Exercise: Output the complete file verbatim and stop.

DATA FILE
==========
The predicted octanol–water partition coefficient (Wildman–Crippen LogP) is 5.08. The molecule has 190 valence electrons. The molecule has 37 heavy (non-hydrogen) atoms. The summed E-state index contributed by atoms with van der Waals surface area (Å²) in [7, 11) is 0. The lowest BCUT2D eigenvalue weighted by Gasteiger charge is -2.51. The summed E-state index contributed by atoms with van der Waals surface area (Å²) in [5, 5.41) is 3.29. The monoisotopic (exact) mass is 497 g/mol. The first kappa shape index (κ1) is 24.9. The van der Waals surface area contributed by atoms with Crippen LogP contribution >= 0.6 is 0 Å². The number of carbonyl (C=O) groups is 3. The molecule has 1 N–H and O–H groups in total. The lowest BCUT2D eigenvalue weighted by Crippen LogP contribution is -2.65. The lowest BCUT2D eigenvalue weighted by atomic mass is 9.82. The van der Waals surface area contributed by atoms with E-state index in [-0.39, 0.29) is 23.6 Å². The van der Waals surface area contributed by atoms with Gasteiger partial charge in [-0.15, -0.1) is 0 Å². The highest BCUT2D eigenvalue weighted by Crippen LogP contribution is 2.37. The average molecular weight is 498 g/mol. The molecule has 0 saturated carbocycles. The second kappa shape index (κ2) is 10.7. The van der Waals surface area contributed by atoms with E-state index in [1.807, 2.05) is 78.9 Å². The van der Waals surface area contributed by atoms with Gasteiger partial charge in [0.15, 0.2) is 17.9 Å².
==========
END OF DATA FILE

The predicted octanol–water partition coefficient (Wildman–Crippen LogP) is 5.08. The molecule has 190 valence electrons. The molecule has 37 heavy (non-hydrogen) atoms. The summed E-state index contributed by atoms with van der Waals surface area (Å²) in [7, 11) is 0. The lowest BCUT2D eigenvalue weighted by Gasteiger charge is -2.51. The summed E-state index contributed by atoms with van der Waals surface area (Å²) in [5, 5.41) is 3.29. The monoisotopic (exact) mass is 497 g/mol. The first kappa shape index (κ1) is 24.9. The van der Waals surface area contributed by atoms with Crippen LogP contribution >= 0.6 is 0 Å². The number of carbonyl (C=O) groups is 3. The molecule has 1 N–H and O–H groups in total. The lowest BCUT2D eigenvalue weighted by Crippen LogP contribution is -2.65. The lowest BCUT2D eigenvalue weighted by atomic mass is 9.82. The van der Waals surface area contributed by atoms with E-state index in [-0.39, 0.29) is 23.6 Å². The van der Waals surface area contributed by atoms with Gasteiger partial charge in [-0.15, -0.1) is 0 Å². The highest BCUT2D eigenvalue weighted by Crippen LogP contribution is 2.37. The average molecular weight is 498 g/mol. The molecule has 0 saturated carbocycles. The second kappa shape index (κ2) is 10.7. The van der Waals surface area contributed by atoms with E-state index in [1.807, 2.05) is 78.9 Å². The van der Waals surface area contributed by atoms with Gasteiger partial charge in [0.15, 0.2) is 17.9 Å².